Cookies & Privacy
February 2008 - Posts - Herself's Blog

February 2008 - Posts

I am a failure on many domestic fronts but still think that I do rather well with my strong points. I mother my five children full time, feed and water the crew, keep Hisself happy and his office up to date. Not bad????

Then naturally I have a friend who also married a Scottish person. They have five children too [although hers are all under ten] and she keeps his accounts. I try not to feel bad with the fact that she is a brilliant cook, excellent housekeeper, rather nice person and does voluntary work every week. Not to mention that her eight-year-old can sew her own buttons back when they fall out. But now she has outperformed me totally.

One of their friends needed hospital treatment in the city and she opened her home for the family for the required two months. The friends came complete with four children. So now this friend is in hospital, his wife spends her days with him and my friend looks after all nine children, three of them are under three years old, every day. And she does not even sweat!!!!

Do I feel inadequate????? Yes I do.

Hisself popping in and sitting down in his boiler suit in the kitchen has not helped. I generally disapprove of him coming in wearing work clothes, but this time he went out with an extremely filthy bib velcroed into his sticky rear. A good wife would have noticed and saved him the embarrassment and a better one would not have dirty bibs discarded on kitchen chairs in the first place.

[Mind you not as bad as the time when he grabbed his new quilted shirt straight from the wash basket. This particular type has a velcro replacing the bottom button. He went round half a day with ladies underwear sticking to his shirt before any of us noticed.]

Lifting of my spirits has come from the most unusual direction. Mother in law. Hisself's parents are now in their eighties and MIL is a formidable lady to say the least. They had visited a young cousin who recently had his first baby. They are a lovely young couple and I can see her polishing everything trying to impress the grand old lady of the family. - Poor girl, MIL compared her efforts to mine and she failed at every hurdle; the house was too clean as was the baby; she showed far too much attention to her guests, not enough to the baby and  tea was not up to standard.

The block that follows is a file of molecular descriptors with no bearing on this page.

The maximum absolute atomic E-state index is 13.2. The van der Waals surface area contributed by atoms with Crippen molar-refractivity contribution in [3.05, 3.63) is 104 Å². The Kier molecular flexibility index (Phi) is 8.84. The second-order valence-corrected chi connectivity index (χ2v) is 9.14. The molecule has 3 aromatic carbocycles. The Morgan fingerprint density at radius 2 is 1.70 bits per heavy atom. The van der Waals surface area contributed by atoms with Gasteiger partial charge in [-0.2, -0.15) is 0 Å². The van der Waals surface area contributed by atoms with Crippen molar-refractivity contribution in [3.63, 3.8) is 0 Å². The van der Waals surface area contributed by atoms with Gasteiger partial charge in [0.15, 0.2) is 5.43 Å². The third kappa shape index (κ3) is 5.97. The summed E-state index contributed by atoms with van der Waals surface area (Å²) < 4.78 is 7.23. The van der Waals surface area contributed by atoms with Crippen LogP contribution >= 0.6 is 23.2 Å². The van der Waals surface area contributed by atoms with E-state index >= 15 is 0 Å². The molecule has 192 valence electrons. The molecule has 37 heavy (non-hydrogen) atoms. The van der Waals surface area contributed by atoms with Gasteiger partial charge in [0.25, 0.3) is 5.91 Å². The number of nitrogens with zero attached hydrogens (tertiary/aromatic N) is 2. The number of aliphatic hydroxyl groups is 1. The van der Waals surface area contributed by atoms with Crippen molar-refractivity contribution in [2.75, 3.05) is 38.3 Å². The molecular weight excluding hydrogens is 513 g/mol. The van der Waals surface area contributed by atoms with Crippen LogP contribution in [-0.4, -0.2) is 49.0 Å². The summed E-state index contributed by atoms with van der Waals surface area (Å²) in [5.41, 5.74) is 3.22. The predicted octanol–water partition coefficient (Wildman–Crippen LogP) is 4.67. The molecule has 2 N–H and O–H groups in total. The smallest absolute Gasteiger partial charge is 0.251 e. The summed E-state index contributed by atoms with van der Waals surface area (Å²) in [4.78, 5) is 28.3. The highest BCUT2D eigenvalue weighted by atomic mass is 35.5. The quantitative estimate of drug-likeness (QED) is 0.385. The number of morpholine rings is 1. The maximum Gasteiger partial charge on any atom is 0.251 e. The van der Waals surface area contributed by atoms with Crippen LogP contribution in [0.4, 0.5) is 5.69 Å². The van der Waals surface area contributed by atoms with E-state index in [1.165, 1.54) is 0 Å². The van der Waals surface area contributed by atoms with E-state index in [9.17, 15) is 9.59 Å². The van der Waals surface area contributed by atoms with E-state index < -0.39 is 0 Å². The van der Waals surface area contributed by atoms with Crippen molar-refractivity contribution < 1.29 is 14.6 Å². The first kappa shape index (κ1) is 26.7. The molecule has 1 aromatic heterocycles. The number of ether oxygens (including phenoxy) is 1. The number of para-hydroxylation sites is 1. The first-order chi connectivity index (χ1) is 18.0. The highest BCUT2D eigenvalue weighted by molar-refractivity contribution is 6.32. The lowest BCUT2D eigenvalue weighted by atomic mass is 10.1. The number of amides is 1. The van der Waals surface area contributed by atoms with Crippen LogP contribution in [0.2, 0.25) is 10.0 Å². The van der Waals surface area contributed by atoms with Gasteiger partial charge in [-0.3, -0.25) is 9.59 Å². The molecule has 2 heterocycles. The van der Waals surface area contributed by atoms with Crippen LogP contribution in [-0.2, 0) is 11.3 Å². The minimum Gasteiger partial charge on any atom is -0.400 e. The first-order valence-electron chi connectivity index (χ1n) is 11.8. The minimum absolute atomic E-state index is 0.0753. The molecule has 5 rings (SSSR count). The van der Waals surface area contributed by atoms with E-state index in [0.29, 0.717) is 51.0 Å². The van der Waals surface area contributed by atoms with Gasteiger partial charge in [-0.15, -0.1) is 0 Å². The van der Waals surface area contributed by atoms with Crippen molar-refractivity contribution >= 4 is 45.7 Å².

It took nearly twenty years but I am delighted to announce that my mother-in-law finally approves of me. Beat that ladies!!

Now our age range goes from one to 17, so the variety is very satisfying to live with. At one level they communicate very well. For example today No1[son] tried to comb No5[daughter] hair and pulled slightly too hard. No5 retaliated immediately by sinking her eight sharp teeth into her big brother's leg. I had to tell them both off and soon enough they joined forces at playing with the dog.

This time prelim season coincided with plenty of snow and rather good sledging weather. No1 returned from good days fun with a lens missing from his spectacles. Unfortunately he depends on his specs to see and can neither read or write without them. The special prescription he needs naturally means extra days when ordering a replacement. Last years model was missing and the frame from before that was way too small to his face.

All above saw him taking prelims with his sunglasses, which is not a cool look in mid winter with school uniform, especially not when indoors. Needless to say the results have been poor. I am in two minds whether to blame the lack of vision or the fact that he had not worked hard enough.

Meanwhile No2 [daughter], who had the full two weeks off and two exams to take, enjoyed home life to full. She slept till lunchtime, made pancakes with jam and cream for breakfast and spent the rest of the day playing indoors with No5 or outside with the bull. She has never been one for horses but absolutely loves cattle. Our bull gets treats and cuddles every day as well as his fresh bed and feeding from her dainty hands.

After days of talking about moving cattle I heard Hisself calling for his daughter: "Come now, I need you with the cows!". No2 "I can't come." Hisself: "here, Now!" No2 " I can't daddy, my hair is perfect" Hisself "What??" No2 "It was horrible yesterday, why could you not ask me yesterday?" Hisself "I am asking you now!" No2 "It took me ages to get my hair perfect and now I must put a hat on - it will be ruined." Hisself "What does it matter, you were home all day yesterday and you are home all day today." With bad grace and shaking heads father and daughter went to work together. That is logic at 15.